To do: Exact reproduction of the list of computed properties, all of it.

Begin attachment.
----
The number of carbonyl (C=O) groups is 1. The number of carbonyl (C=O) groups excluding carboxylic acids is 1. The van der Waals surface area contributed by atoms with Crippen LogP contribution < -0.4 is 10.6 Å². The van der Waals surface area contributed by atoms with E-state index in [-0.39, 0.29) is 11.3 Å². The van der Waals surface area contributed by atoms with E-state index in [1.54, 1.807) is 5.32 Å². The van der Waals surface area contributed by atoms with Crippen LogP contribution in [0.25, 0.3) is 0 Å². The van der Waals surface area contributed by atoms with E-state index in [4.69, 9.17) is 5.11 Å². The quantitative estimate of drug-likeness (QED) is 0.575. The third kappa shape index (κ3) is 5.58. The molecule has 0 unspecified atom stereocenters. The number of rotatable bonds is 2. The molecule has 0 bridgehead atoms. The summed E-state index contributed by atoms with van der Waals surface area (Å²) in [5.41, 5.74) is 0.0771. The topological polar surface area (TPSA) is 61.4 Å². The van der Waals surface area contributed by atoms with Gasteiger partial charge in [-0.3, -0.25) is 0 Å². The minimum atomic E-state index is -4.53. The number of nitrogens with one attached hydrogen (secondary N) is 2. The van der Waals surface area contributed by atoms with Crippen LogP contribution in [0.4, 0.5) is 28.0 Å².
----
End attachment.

The number of carbonyl (C=O) groups is 1. The number of carbonyl (C=O) groups excluding carboxylic acids is 1. The van der Waals surface area contributed by atoms with Crippen LogP contribution < -0.4 is 10.6 Å². The van der Waals surface area contributed by atoms with E-state index in [-0.39, 0.29) is 11.3 Å². The van der Waals surface area contributed by atoms with E-state index in [1.54, 1.807) is 5.32 Å². The van der Waals surface area contributed by atoms with Crippen LogP contribution in [0.25, 0.3) is 0 Å². The van der Waals surface area contributed by atoms with E-state index in [4.69, 9.17) is 5.11 Å². The quantitative estimate of drug-likeness (QED) is 0.575. The third kappa shape index (κ3) is 5.58. The molecule has 0 unspecified atom stereocenters. The number of rotatable bonds is 2. The molecule has 0 bridgehead atoms. The summed E-state index contributed by atoms with van der Waals surface area (Å²) in [5.41, 5.74) is 0.0771. The topological polar surface area (TPSA) is 61.4 Å². The van der Waals surface area contributed by atoms with Gasteiger partial charge in [-0.3, -0.25) is 0 Å². The minimum atomic E-state index is -4.53. The number of nitrogens with one attached hydrogen (secondary N) is 2. The van der Waals surface area contributed by atoms with Crippen LogP contribution in [0.4, 0.5) is 28.0 Å².